Team Copioli has been working diligently on creating our priority list – which in fact is completed well in advance of our anticipated schedule. We’re working well together and have finally hit a groove. Although Aerial Assist has thrown some interesting challenges our way when you consider our abbreviated build season, the brainstorming went relatively smoothly and we’re ready to get cranking on the prototyping work ahead of us.
We set our priorities as follows:
1. Drive! – Our team feels strongly that this always needs to be number one. If you cannot move, you cannot play this game offensively or defensively. (There is an option for a stationary passer, but it’s really too restrictive for our liking.) There’s a lot of opportunities for strategic movement around the field, and so we want to ensure our drive system is robust.
2. EJECT! EJECT! EJECT! – If a ball gets stuck in your robot, your entire alliance ceases to be able to score any points. This is very bad. Every team in FIRST needs to be able to release the ball if they plan on carrying it… otherwise they’re taking a pretty severe risk that they could be hindering their alliance partners. It’s better to be safe than sorry, especially when the stakes are high.
3. Human Players – Receive & Possess – We decided that receiving and possessing a ball from a human player is a basic functionality all teams need to have. Most teams will overlook how difficult this task can be, so we want to put particular focus on the human player role. You can’t do anything with a ball if you can’t possess it, and we believe this is the easiest way to acquire it. We thought about last year and how difficult it was for teams to slot-load frisbees from the human player station.
4. Score Low – We sat down and figured out that the low goal, with one pass and a truss, equals an easy 21 points. The high goal, with one pass and a truss, equals 30 points. The math doesn’t lie – low goal scoring is 70% of high goal scoring. However, it’s important to factor in that scoring low is much easier than scoring high. We think a robot that gives up the option of scoring high can still end up a top tier robot in this game. This was an interesting discovery.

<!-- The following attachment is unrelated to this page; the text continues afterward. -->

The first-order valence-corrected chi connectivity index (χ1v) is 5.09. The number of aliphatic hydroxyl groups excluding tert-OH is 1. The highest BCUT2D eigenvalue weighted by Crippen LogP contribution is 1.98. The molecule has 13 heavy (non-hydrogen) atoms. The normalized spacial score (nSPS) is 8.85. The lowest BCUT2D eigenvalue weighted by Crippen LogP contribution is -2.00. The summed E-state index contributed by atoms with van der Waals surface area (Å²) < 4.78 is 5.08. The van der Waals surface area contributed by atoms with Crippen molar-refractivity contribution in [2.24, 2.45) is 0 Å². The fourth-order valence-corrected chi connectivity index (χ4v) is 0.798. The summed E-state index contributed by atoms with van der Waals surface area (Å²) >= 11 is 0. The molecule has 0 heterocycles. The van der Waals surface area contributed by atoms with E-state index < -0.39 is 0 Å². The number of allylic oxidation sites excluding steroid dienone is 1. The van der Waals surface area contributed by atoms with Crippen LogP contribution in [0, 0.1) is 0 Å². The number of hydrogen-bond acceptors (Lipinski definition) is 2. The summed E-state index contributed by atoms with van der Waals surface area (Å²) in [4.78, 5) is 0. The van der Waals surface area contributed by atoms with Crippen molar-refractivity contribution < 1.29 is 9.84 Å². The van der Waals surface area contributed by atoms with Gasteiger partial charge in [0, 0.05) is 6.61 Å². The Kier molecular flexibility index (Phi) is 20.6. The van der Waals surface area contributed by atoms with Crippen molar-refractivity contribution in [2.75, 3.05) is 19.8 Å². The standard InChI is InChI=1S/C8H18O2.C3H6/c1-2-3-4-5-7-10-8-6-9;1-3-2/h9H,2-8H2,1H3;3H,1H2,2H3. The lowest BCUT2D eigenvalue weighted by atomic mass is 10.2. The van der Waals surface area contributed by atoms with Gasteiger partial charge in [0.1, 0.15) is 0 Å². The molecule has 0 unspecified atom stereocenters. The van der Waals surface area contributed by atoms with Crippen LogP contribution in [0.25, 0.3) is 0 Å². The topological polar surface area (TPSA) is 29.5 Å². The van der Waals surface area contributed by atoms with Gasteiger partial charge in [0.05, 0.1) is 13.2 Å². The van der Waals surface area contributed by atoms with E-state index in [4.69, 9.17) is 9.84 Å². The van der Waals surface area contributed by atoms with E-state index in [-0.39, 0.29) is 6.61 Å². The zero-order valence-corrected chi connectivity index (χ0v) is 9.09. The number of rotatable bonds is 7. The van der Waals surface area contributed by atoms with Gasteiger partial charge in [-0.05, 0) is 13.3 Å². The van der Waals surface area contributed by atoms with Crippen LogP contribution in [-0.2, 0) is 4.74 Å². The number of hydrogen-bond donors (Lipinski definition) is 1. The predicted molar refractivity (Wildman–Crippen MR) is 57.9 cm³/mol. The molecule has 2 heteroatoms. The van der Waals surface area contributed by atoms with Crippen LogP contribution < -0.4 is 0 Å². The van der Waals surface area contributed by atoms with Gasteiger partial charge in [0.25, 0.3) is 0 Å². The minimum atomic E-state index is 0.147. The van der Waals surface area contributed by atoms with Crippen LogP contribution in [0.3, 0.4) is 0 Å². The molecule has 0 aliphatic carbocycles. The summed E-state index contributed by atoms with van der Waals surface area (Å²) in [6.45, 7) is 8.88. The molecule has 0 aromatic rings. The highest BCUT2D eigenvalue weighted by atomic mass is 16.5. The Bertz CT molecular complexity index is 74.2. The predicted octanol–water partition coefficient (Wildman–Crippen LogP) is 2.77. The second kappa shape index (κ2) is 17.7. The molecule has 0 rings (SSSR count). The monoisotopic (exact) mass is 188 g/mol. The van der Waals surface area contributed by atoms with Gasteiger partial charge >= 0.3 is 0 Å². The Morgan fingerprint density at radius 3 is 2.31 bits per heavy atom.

5. Ground Pick-Up – If a ball ends up on the ground and no one can pick it up, your alliance comes to a grinding halt. We also thought it was valued more highly than attempting to truss, because it certainly gives you more options on the field. There’s going to be many more opportunities to pick up from the ground, so we felt it was an important capability.
6. Trussing! – …that being said, obviously we’d like the capability to truss. Big points, and we think it will be easier to do than scoring high – it requires less accuracy, for one. The goal has a 36″ opening and the balls are 24″ themselves – that doesn’t leave a lot of wiggle room for the robot to shoot. Also the points aren’t reliant upon a goal being scored – it’s just 10 points on the board no matter what.
7. Catching the Ball – Trussing isn’t reliant upon a partner, but the scoring is the same. So we placed “catching the ball” lower on the priority list than trussing for that reason: it’s a more difficult task. Not to mention the accuracy that is involved… that could also be difficult to dial in.
8. Score High – To be honest, this is low on the list given the difficulty. It’s not easy to be a very high-scoring robot in this game, and the value of those high-scoring options seems lower once you consider the ease of the other options. It’s notable enough to be on the list, but very low.
Now we’re set to start our prototyping, and our CAD team is going to crowd into Paul’s office to get to work. More coming soon!